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Showing content with the highest reputation on 11/29/2023 in all areas

  1. Note the absence of snow. And the fact that you can't see the actors' breath. They are wearing what would pass for fall or spring gear in Idaho, with no hats. This is consistent with my earlier observation that the stock Oliver is a "4-season trailer" where it is made, in the Southern USA. It would also be useful in winter in many parts of Western Washington, Oregon or British Columbia (such as the coast, where it rarely snows). But, without significant modifications, it is not a true "4-season trailer" for use in Idaho, Montana, Northern Utah, the Northern Great Plains, New England, Canada East of the Rockies, etc.
    5 points
  2. Just saw this and thought I would pass it along. Well done Oliver! 🇺🇸 Patriot🇺🇸
    4 points
  3. While I have been very busy in the shop this holiday season and I took the time this week to update my catalog of Oliver upgrades. This version I have add four new products – A new version of my shower mat called The Slate, A curb & driver side Back Cabinet Shelf divider, The Hocken Footstool for those with composting toilets as well as, an Oak Knife Holder that drops into my Flatware organizer. Looking to add some warmth to you Oliver with wood countertops and other accessories or just want to be a little more organized? I have a world of possibilities for you. You can download the new 2024 Catalog here: https://drive.google.com/file/d/17XFL_5ine1WusHVKYguUBRmkj2KnJUN_/view?usp=sharing Onward, Foy Sperring
    4 points
  4. @Rivernerd's suggestion is spot-on. Renogy products are top-notch, IMO. Making the 4/0 (pronounced, "FOUR-Ought") and 6AWG (American Wire Gauge) cables for your new 12vDC battery bank is not difficult, if you've got the tools for it and your engineer grandson is experienced in such matters. Cable cutters, a crimper tool, terminals, cable material, and proper heat shrink material are available from Amazon (no surprise there). Custom-fit cables are efficient in terms of the space they'll occupy in the tight quarters of the battery box - plus, they make the array appear neat and tidy. Being the Christmas Season, these tools would be nice stocking stuffers (get a big sock) for your engineer grandson if he doesn't already have them! HO, Ho, ho! Cheers!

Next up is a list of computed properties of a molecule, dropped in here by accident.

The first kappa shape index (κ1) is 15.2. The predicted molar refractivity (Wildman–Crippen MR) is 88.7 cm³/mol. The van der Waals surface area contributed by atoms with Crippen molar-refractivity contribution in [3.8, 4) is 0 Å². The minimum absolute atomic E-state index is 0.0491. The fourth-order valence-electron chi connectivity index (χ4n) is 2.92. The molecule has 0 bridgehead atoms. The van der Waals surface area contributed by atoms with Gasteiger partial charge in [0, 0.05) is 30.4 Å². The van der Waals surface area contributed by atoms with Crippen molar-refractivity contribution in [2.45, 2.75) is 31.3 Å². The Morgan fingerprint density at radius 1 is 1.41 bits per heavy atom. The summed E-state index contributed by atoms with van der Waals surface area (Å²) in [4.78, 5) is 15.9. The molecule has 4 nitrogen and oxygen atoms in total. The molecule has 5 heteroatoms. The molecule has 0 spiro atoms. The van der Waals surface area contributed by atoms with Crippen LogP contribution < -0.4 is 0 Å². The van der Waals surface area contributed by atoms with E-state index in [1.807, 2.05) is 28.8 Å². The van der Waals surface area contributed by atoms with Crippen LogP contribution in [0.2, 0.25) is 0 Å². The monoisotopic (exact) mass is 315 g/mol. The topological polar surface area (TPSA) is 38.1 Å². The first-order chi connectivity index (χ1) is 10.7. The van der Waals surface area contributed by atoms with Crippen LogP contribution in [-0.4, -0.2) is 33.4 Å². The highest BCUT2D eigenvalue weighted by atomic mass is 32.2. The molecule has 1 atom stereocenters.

4 points
  5. Hi Steve and welcome to the forum. Although the company designs the campers to withstand colder temps, they are by no means designed for arctic temperatures. But if you are in temps in the teens or above, the camper is going to do fine with a few precautions. Of course that's providing you run the furnace continually and are prepared for the unexpected. Propane supply would be critical and a back up generator and space heater would be a smart idea. There are some slightly vulnerable points in the basement utility space on the street side that need to be monitored. Other than that, they actually do pretty good. Of course if you choose a composting toilet and winterize your water system, you can actually do just fine in colder temps without worry. One thing you will learn with research is that there's very few if any mass produced RVs on the market that are designed for continuous use in frigid temps. And even the opposite weather conditions can be a challenge for many RVs on the market. We camped in north Texas late this summer and temps were in the 100+ range each day. Most of the campers in the park were struggling to maintain comfortable temps inside their RVs, many of which had 2 or three AC units on the roof. Our LE2 with the Truma Aventa stayed comfortable inside regardless and the AC compressor would cycle like normal when it reached temperature. We have yet to need the higher fan speeds to maintain comfortable temps inside the camper. A nice thing about the Elite 2 with the Lithium Platinum package is that with the large battery capacity and the 3000 watt inverter, you can still run the AC for an hour or two before bed to sleep in comfort even when dry camping, provided you have good sunshine during the day to recharge. We've experimented with this several times this summer and the system works great in that way. Few other campers have a factory available system that compares. Anyway you're in the right place to get honest feedback from owners regarding their experiences. Most of us are just ahead of you on the same path. We wanted one good camper that would fulfill our needs with as little trouble as possible and not look back. Stacie and I are convinced we made the right choice. Good luck in your research.
    4 points